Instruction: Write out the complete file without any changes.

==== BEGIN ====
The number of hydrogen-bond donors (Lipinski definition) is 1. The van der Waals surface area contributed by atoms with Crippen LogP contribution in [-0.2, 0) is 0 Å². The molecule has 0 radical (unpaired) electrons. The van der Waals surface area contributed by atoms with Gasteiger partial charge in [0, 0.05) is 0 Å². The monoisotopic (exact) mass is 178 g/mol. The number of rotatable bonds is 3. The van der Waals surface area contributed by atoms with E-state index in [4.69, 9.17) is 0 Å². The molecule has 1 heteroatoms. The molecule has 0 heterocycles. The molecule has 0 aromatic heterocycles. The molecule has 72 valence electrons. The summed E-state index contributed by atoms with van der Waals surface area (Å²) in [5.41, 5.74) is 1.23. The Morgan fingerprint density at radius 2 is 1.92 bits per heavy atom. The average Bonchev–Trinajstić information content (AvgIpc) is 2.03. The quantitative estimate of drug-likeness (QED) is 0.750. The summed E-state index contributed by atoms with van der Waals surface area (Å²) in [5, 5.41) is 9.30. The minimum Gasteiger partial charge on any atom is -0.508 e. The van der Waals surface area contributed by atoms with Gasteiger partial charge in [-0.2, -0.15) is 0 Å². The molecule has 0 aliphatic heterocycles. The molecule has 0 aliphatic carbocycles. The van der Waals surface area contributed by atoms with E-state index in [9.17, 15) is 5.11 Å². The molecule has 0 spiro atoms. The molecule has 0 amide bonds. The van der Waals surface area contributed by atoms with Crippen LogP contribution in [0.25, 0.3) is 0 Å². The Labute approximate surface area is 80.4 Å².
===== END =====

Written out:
The number of hydrogen-bond donors (Lipinski definition) is 1. The van der Waals surface area contributed by atoms with Crippen LogP contribution in [-0.2, 0) is 0 Å². The molecule has 0 radical (unpaired) electrons. The van der Waals surface area contributed by atoms with Gasteiger partial charge in [0, 0.05) is 0 Å². The monoisotopic (exact) mass is 178 g/mol. The number of rotatable bonds is 3. The van der Waals surface area contributed by atoms with E-state index in [4.69, 9.17) is 0 Å². The molecule has 1 heteroatoms. The molecule has 0 heterocycles. The molecule has 0 aromatic heterocycles. The molecule has 72 valence electrons. The summed E-state index contributed by atoms with van der Waals surface area (Å²) in [5.41, 5.74) is 1.23. The Morgan fingerprint density at radius 2 is 1.92 bits per heavy atom. The average Bonchev–Trinajstić information content (AvgIpc) is 2.03. The quantitative estimate of drug-likeness (QED) is 0.750. The summed E-state index contributed by atoms with van der Waals surface area (Å²) in [5, 5.41) is 9.30. The minimum Gasteiger partial charge on any atom is -0.508 e. The van der Waals surface area contributed by atoms with Gasteiger partial charge in [-0.2, -0.15) is 0 Å². The molecule has 0 aliphatic heterocycles. The molecule has 0 aliphatic carbocycles. The van der Waals surface area contributed by atoms with E-state index in [9.17, 15) is 5.11 Å². The molecule has 0 spiro atoms. The molecule has 0 amide bonds. The van der Waals surface area contributed by atoms with Crippen LogP contribution in [0.25, 0.3) is 0 Å². The Labute approximate surface area is 80.4 Å².